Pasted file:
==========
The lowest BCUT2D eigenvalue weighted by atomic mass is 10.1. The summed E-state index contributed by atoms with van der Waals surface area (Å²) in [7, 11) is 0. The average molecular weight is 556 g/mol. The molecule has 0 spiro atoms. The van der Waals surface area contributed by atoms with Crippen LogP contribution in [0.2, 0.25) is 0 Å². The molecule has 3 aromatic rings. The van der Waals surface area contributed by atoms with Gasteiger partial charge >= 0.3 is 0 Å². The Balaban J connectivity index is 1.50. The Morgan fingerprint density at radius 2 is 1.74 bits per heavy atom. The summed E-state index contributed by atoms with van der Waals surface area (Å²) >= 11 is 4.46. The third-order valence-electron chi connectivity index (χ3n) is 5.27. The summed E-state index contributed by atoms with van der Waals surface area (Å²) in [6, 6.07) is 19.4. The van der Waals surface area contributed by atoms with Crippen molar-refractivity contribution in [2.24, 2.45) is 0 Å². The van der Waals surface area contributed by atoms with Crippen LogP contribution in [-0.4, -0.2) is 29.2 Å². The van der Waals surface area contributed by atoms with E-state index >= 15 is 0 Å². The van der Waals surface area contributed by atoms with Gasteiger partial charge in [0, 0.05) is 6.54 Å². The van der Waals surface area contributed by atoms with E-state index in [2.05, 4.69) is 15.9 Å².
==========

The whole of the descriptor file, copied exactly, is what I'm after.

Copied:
The lowest BCUT2D eigenvalue weighted by atomic mass is 10.1. The summed E-state index contributed by atoms with van der Waals surface area (Å²) in [7, 11) is 0. The average molecular weight is 556 g/mol. The molecule has 0 spiro atoms. The van der Waals surface area contributed by atoms with Crippen LogP contribution in [0.2, 0.25) is 0 Å². The molecule has 3 aromatic rings. The van der Waals surface area contributed by atoms with Gasteiger partial charge >= 0.3 is 0 Å². The Balaban J connectivity index is 1.50. The Morgan fingerprint density at radius 2 is 1.74 bits per heavy atom. The summed E-state index contributed by atoms with van der Waals surface area (Å²) >= 11 is 4.46. The third-order valence-electron chi connectivity index (χ3n) is 5.27. The summed E-state index contributed by atoms with van der Waals surface area (Å²) in [6, 6.07) is 19.4. The van der Waals surface area contributed by atoms with Crippen molar-refractivity contribution in [2.24, 2.45) is 0 Å². The van der Waals surface area contributed by atoms with Crippen LogP contribution in [-0.4, -0.2) is 29.2 Å². The van der Waals surface area contributed by atoms with E-state index >= 15 is 0 Å². The van der Waals surface area contributed by atoms with Gasteiger partial charge in [0, 0.05) is 6.54 Å². The van der Waals surface area contributed by atoms with E-state index in [2.05, 4.69) is 15.9 Å².